The middle child of a trilogy has the most tenuous position. After all, the novelty may have worn off after the first installment and the big ending doesn’t come until the next. Many are relegated to simply serve as a bridge between the first and third installment. Dragons of Winter Night defies stereotypes with its gripping storyline filled with many tense sequences and surprising revelations. True to the title, the mood is considerably darker than in the first book, ending with the heroic sacrifice of one of the main characters. Sadness is a powerful emotion, and the ending features one of the most emotionally moving scenes I can recall since Tolkien. Yet there is beauty in tragedy, and having known the ending, I wouldn’t have it any other way.
As DoWN begins, the refugees from Pax Tharkas have found a temporary home, albeit one ill-suited for them, in the kingdom of the mountain dwarves. The companions prepare to embark on their next quest, to the ancient great city Tarsis the Beautiful, in search of a better refuge. Little do they know that evil forces are already following their tracks and laying a trap for them. Events in Tarsis would force the companions to split into two groups, each searching for an ancient artifact that allows the wielder to exert control over dragons. Their adventures would take them to distant lands, fraught with dark mystery and danger. Some of the companions will have grown in power, some in knowledge, some in maturity, and some would find love along the way. In a sense, the wide-eyed innocence of the first volume has worn off. As the characters gain experience, their worries and sorrows also increase. Laurana is a case in point. She has changed greatly since leaving Qualinost. No longer the happy elfmaiden innocent to the ways of the world, she has become more and more like Tanis, wiser yet weighed down with care and sadness.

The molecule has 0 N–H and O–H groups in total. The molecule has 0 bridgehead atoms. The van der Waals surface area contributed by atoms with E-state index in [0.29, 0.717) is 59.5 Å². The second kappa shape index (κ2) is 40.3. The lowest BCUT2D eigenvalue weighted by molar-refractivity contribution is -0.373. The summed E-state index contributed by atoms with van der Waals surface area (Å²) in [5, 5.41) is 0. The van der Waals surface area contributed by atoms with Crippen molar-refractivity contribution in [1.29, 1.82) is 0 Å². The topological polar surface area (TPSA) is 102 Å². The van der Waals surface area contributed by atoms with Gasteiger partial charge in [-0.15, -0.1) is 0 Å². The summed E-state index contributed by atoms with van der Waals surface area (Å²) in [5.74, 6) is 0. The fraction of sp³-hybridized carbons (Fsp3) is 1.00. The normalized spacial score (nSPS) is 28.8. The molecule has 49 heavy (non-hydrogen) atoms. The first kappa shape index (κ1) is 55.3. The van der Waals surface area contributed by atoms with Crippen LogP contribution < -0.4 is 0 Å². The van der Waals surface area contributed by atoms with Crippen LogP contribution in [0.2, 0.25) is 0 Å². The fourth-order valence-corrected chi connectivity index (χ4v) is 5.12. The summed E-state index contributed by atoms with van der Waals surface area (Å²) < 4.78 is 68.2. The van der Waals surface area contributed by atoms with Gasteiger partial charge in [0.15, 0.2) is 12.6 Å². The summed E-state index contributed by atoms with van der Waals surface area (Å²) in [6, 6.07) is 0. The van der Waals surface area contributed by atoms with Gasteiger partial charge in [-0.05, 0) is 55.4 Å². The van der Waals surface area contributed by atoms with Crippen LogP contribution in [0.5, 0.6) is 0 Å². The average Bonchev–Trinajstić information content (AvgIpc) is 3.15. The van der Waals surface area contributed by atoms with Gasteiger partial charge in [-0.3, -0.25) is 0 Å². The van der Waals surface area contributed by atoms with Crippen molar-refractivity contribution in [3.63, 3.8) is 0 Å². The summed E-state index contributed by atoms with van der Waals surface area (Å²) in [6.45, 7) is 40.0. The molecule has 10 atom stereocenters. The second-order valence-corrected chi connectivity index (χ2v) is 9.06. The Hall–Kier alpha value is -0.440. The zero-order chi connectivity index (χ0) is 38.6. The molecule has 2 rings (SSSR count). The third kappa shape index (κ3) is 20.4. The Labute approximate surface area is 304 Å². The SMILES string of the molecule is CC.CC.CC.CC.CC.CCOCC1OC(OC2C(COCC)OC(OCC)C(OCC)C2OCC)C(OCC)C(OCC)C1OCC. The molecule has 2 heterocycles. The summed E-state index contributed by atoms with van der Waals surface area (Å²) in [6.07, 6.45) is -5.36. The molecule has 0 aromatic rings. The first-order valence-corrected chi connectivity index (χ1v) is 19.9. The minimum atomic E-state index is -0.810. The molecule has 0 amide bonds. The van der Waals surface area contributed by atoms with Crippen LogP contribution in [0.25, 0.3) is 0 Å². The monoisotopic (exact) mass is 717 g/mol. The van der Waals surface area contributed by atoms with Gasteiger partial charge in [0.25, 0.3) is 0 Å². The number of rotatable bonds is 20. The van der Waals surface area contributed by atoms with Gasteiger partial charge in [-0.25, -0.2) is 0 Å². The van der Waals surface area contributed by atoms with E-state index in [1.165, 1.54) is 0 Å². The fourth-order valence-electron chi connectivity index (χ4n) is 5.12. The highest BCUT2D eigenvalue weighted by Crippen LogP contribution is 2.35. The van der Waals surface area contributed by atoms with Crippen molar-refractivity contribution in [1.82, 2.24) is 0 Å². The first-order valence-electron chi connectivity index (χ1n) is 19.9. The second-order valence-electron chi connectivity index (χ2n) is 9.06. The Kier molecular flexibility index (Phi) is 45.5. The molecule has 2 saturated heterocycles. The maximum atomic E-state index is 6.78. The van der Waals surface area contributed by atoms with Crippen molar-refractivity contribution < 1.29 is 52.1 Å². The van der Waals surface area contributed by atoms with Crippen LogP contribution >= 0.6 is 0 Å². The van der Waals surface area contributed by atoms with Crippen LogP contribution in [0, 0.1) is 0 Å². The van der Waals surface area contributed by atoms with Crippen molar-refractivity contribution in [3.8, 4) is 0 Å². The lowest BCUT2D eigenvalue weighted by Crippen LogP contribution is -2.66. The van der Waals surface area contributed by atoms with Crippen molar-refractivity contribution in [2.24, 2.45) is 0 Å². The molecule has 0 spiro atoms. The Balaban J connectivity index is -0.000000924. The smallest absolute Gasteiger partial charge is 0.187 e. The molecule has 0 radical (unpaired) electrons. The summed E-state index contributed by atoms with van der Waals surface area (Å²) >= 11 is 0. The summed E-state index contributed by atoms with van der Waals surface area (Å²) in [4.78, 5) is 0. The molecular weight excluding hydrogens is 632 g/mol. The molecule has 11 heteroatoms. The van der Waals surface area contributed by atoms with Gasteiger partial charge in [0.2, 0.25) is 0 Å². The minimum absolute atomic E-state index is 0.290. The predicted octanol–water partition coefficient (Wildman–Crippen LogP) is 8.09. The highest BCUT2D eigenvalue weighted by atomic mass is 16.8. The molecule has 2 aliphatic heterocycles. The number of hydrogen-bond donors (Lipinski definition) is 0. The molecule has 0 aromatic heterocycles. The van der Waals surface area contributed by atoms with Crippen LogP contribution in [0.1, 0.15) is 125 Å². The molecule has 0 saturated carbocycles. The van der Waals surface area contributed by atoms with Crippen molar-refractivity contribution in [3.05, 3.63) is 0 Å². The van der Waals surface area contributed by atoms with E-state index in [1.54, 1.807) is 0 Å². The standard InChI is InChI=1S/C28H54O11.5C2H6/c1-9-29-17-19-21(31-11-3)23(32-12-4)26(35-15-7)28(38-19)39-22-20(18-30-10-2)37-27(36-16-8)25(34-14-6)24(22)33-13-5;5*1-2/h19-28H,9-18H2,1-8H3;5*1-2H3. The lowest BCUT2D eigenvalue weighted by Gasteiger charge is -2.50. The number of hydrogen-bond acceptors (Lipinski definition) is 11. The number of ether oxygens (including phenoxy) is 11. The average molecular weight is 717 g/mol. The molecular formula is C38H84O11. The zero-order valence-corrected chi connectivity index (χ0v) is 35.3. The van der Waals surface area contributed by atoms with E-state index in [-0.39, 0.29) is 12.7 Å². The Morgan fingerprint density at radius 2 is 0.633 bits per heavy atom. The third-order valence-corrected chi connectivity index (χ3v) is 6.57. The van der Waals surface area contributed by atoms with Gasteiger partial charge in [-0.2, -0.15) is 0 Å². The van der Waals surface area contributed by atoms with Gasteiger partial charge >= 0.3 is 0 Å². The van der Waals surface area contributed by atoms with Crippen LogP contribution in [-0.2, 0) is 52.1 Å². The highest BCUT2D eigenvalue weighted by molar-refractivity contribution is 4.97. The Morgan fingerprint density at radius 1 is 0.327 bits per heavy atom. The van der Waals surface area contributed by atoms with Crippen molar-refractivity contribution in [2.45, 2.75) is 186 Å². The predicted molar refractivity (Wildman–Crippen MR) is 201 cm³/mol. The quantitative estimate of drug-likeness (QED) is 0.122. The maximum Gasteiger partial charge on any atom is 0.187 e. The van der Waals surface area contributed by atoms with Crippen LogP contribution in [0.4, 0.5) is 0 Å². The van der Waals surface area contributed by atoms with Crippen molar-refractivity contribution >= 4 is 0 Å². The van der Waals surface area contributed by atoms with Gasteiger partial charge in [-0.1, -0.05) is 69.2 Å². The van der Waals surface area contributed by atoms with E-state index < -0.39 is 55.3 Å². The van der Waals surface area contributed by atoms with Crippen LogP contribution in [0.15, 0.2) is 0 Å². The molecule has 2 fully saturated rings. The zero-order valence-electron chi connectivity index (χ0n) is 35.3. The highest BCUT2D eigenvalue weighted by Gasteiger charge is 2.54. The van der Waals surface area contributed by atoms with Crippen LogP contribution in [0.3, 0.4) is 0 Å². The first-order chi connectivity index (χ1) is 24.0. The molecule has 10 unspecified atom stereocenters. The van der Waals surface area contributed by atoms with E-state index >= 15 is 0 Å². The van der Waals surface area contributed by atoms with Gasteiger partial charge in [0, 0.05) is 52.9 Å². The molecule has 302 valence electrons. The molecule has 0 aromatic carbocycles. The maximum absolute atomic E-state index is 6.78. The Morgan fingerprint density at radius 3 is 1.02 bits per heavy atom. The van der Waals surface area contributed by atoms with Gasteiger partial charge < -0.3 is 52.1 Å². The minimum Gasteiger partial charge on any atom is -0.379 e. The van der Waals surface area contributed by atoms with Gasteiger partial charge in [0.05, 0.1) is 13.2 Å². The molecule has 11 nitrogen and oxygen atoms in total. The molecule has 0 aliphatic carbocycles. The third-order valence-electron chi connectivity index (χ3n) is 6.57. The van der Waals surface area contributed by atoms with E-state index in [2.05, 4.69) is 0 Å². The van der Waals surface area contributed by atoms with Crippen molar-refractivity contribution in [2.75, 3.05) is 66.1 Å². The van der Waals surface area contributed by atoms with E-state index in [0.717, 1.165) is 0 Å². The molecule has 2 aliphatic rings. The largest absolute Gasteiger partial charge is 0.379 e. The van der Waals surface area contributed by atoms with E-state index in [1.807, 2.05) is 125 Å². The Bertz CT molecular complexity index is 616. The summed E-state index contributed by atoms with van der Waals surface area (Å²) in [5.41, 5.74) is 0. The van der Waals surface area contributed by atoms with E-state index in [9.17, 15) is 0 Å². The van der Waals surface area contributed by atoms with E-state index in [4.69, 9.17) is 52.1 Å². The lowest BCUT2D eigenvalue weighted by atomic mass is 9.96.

Tanis would encounter a figure from the past that would prove to be his greatest temptation thus far and force him to reconsider his beliefs and loyalty in a whole new light.
Despite the prevailing depressive mood, there are many light moments. My favorite character, Tas, is as funny as ever and is given more screen time than before. While the focus has been taken off some characters such as Goldmoon and Riverwind, Tas would shoulder more responsiblities and even makes a few crucial discoveries, unwittingly of course.
In light of its gripping storyline and powerful emotional undercurrents, it would not be unfair to characterize DoWN as a fantasy masterpiece.
Originally posted March 18, 2003 on Amazon.com